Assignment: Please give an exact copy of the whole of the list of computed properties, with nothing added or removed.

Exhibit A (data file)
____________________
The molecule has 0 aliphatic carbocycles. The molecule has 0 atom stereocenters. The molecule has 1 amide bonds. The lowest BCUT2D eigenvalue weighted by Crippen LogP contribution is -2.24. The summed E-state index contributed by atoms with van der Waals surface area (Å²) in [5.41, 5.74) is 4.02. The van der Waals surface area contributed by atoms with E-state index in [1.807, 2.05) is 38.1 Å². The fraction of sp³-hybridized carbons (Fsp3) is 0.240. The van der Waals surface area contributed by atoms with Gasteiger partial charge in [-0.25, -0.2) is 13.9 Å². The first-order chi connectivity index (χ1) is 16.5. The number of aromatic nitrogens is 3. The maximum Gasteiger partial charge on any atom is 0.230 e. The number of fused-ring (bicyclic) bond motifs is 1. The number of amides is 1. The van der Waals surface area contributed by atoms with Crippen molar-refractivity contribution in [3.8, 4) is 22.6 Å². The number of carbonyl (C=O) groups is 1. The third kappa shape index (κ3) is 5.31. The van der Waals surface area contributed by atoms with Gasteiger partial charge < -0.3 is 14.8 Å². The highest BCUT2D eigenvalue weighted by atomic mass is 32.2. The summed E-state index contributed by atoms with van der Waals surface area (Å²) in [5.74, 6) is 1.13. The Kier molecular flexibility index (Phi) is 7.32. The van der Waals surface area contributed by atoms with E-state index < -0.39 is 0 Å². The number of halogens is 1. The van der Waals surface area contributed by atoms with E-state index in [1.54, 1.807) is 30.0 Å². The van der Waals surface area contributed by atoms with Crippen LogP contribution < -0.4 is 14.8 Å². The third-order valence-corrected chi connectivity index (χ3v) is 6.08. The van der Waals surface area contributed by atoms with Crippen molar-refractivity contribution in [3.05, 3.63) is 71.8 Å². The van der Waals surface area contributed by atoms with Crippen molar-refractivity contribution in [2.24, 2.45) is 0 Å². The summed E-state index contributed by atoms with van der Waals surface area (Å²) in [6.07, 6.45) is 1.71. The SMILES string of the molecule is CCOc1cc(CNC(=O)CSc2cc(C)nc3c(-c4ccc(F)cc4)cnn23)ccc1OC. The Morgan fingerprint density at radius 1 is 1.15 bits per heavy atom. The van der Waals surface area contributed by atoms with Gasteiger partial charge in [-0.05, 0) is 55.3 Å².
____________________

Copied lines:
The molecule has 0 aliphatic carbocycles. The molecule has 0 atom stereocenters. The molecule has 1 amide bonds. The lowest BCUT2D eigenvalue weighted by Crippen LogP contribution is -2.24. The summed E-state index contributed by atoms with van der Waals surface area (Å²) in [5.41, 5.74) is 4.02. The van der Waals surface area contributed by atoms with E-state index in [1.807, 2.05) is 38.1 Å². The fraction of sp³-hybridized carbons (Fsp3) is 0.240. The van der Waals surface area contributed by atoms with Gasteiger partial charge in [-0.25, -0.2) is 13.9 Å². The first-order chi connectivity index (χ1) is 16.5. The number of aromatic nitrogens is 3. The maximum Gasteiger partial charge on any atom is 0.230 e. The number of fused-ring (bicyclic) bond motifs is 1. The number of amides is 1. The van der Waals surface area contributed by atoms with Crippen molar-refractivity contribution in [3.8, 4) is 22.6 Å². The number of carbonyl (C=O) groups is 1. The third kappa shape index (κ3) is 5.31. The van der Waals surface area contributed by atoms with Gasteiger partial charge < -0.3 is 14.8 Å². The highest BCUT2D eigenvalue weighted by atomic mass is 32.2. The summed E-state index contributed by atoms with van der Waals surface area (Å²) in [5.74, 6) is 1.13. The Kier molecular flexibility index (Phi) is 7.32. The van der Waals surface area contributed by atoms with E-state index < -0.39 is 0 Å². The number of halogens is 1. The van der Waals surface area contributed by atoms with E-state index in [1.54, 1.807) is 30.0 Å². The van der Waals surface area contributed by atoms with Crippen LogP contribution < -0.4 is 14.8 Å². The third-order valence-corrected chi connectivity index (χ3v) is 6.08. The van der Waals surface area contributed by atoms with Crippen molar-refractivity contribution in [3.05, 3.63) is 71.8 Å². The van der Waals surface area contributed by atoms with Crippen molar-refractivity contribution in [2.24, 2.45) is 0 Å². The summed E-state index contributed by atoms with van der Waals surface area (Å²) in [6.07, 6.45) is 1.71. The SMILES string of the molecule is CCOc1cc(CNC(=O)CSc2cc(C)nc3c(-c4ccc(F)cc4)cnn23)ccc1OC. The Morgan fingerprint density at radius 1 is 1.15 bits per heavy atom. The van der Waals surface area contributed by atoms with Gasteiger partial charge in [-0.05, 0) is 55.3 Å².